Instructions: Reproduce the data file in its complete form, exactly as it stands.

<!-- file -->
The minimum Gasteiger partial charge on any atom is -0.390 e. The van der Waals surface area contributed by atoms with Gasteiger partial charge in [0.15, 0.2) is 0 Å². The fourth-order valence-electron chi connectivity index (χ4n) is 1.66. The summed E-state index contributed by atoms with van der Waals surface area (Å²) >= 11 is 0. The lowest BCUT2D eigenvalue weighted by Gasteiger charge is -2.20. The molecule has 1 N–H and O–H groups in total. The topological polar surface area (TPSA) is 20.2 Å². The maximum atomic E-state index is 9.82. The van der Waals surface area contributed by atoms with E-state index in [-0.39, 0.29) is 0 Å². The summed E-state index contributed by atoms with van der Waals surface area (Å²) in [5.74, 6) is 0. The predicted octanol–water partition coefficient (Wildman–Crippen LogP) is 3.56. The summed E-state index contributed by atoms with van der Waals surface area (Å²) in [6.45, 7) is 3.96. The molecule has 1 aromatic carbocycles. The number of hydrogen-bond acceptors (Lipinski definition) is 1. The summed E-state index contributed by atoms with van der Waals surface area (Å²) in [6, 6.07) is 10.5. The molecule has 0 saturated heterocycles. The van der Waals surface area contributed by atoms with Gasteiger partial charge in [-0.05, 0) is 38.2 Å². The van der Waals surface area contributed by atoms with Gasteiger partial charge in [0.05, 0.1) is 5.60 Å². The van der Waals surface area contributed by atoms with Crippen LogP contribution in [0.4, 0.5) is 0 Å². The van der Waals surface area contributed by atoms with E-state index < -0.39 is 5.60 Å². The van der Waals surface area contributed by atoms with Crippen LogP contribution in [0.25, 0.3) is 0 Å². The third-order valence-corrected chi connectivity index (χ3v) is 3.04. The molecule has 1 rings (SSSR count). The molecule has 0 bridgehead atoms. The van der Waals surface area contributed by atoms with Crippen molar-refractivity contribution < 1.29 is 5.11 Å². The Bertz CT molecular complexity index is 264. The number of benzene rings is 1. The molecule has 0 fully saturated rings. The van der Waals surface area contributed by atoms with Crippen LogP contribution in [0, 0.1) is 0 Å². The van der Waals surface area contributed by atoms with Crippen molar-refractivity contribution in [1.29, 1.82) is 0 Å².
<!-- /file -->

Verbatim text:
The minimum Gasteiger partial charge on any atom is -0.390 e. The van der Waals surface area contributed by atoms with Gasteiger partial charge in [0.15, 0.2) is 0 Å². The fourth-order valence-electron chi connectivity index (χ4n) is 1.66. The summed E-state index contributed by atoms with van der Waals surface area (Å²) >= 11 is 0. The lowest BCUT2D eigenvalue weighted by Gasteiger charge is -2.20. The molecule has 1 N–H and O–H groups in total. The topological polar surface area (TPSA) is 20.2 Å². The maximum atomic E-state index is 9.82. The van der Waals surface area contributed by atoms with E-state index in [-0.39, 0.29) is 0 Å². The summed E-state index contributed by atoms with van der Waals surface area (Å²) in [5.74, 6) is 0. The predicted octanol–water partition coefficient (Wildman–Crippen LogP) is 3.56. The summed E-state index contributed by atoms with van der Waals surface area (Å²) in [6.45, 7) is 3.96. The molecule has 1 aromatic carbocycles. The number of hydrogen-bond acceptors (Lipinski definition) is 1. The summed E-state index contributed by atoms with van der Waals surface area (Å²) in [6, 6.07) is 10.5. The molecule has 0 saturated heterocycles. The van der Waals surface area contributed by atoms with Gasteiger partial charge in [-0.05, 0) is 38.2 Å². The van der Waals surface area contributed by atoms with Gasteiger partial charge in [0.05, 0.1) is 5.60 Å². The van der Waals surface area contributed by atoms with Crippen LogP contribution in [0.4, 0.5) is 0 Å². The van der Waals surface area contributed by atoms with E-state index < -0.39 is 5.60 Å². The van der Waals surface area contributed by atoms with Crippen LogP contribution in [0.25, 0.3) is 0 Å². The third-order valence-corrected chi connectivity index (χ3v) is 3.04. The molecule has 1 rings (SSSR count). The molecule has 0 bridgehead atoms. The van der Waals surface area contributed by atoms with Crippen molar-refractivity contribution < 1.29 is 5.11 Å². The Bertz CT molecular complexity index is 264. The number of benzene rings is 1. The molecule has 0 fully saturated rings. The van der Waals surface area contributed by atoms with Crippen LogP contribution in [0, 0.1) is 0 Å². The van der Waals surface area contributed by atoms with Crippen molar-refractivity contribution in [1.29, 1.82) is 0 Å².